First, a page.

it," replies Whittaker, in a calm "no problem" tone.
"I couldn't manage the area without her," says Director of Lab Facilities
Walter Niemiec. "Donna is absolutely a great employee. She places the orders for
all academic supplies and her persistent attention to budget, timelines and
needs is invaluable. I consider her the heart of the LABs."
Whittaker, who was born and raised in Lacey, describes her pre-Evergreen
occupation as raising her three daughters, Lynn, Kathleen and Sandy, who has since
changed her last name to Greenway and now works as a program manager at the
Recreation Center. When not solving Evergreen's equipment problems, Whittaker
enjoys playing with her grandaughter, Taylor, and reading mystery novels—many of
which she figures out long before the last chapter. Past activities include owning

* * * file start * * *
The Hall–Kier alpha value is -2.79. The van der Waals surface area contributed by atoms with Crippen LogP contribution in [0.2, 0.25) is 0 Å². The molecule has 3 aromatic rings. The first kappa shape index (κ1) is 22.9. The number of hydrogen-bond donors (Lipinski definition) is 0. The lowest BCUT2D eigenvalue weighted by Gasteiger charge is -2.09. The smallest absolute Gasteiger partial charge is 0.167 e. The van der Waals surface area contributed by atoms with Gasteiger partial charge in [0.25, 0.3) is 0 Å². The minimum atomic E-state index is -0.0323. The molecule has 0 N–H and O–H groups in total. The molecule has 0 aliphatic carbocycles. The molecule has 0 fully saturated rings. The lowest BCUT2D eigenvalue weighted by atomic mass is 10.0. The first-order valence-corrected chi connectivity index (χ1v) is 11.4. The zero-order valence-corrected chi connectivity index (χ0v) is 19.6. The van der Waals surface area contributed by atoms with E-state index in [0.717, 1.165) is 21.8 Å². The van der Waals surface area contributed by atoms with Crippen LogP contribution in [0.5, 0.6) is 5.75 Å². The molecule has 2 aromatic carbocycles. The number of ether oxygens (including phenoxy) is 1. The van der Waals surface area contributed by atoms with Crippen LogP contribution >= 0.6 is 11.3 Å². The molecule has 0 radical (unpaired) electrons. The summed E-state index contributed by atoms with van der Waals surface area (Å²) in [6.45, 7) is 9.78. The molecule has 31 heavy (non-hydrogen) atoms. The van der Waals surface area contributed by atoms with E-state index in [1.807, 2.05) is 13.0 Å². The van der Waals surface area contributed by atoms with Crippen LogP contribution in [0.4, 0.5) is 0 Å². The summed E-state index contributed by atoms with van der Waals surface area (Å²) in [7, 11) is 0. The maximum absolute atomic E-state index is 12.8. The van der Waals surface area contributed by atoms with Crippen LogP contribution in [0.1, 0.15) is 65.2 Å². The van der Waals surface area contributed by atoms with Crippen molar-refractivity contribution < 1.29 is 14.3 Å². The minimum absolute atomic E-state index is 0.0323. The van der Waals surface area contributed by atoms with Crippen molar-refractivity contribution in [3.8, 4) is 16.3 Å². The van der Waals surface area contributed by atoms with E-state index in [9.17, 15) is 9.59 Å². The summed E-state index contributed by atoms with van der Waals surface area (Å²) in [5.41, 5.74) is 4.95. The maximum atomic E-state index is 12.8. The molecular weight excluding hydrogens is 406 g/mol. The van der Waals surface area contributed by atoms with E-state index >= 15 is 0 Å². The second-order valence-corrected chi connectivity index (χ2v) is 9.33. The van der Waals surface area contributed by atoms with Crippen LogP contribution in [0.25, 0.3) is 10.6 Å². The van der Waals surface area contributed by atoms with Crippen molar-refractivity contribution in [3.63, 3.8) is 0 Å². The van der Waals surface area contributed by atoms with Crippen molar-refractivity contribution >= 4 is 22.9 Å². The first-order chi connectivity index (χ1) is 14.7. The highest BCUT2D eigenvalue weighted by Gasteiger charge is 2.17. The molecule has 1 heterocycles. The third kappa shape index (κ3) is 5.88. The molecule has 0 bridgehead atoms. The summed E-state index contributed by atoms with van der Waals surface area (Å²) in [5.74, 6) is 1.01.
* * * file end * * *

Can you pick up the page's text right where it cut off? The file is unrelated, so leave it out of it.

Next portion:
horses, river-rafting and deep-sea diving. Asked for a future dream, she says,
"Travel. I know everybody says that, meaning exotic trips to Europe or Asia, but
I'd just like to drive around the U.S. and get to know this country."
As for the present, we encourage Evergreeners who haven't met Whittaker to
"drive on down" to LAB I, 057, and get to know one of the college's "unsung
heroines." Congratulations, Donna, and thank you!

The Evergreen State College

November 14, 1986


"Sweetgrass, Cedar and Sage are among the small, fragrant and useful things Native
American women send each other in letters, or bring when they come to visit...they
are redolent with a sense of place or 'home.'" So writes art critic Lucy Lippard
in "Double Vision," an essay in the catalog that accompanies the "Women of
Sweetgrass, Cedar and Sage" exhibit.
Evergreeners will have an opportunity to experience many
fascinating variations of the "sense of place or home," when
the exhibit concludes a two-year, cross-country tour at the
college. Opening in Gallery 4 on Saturday, November 15, the
exhibit features works by 30 Native American women artists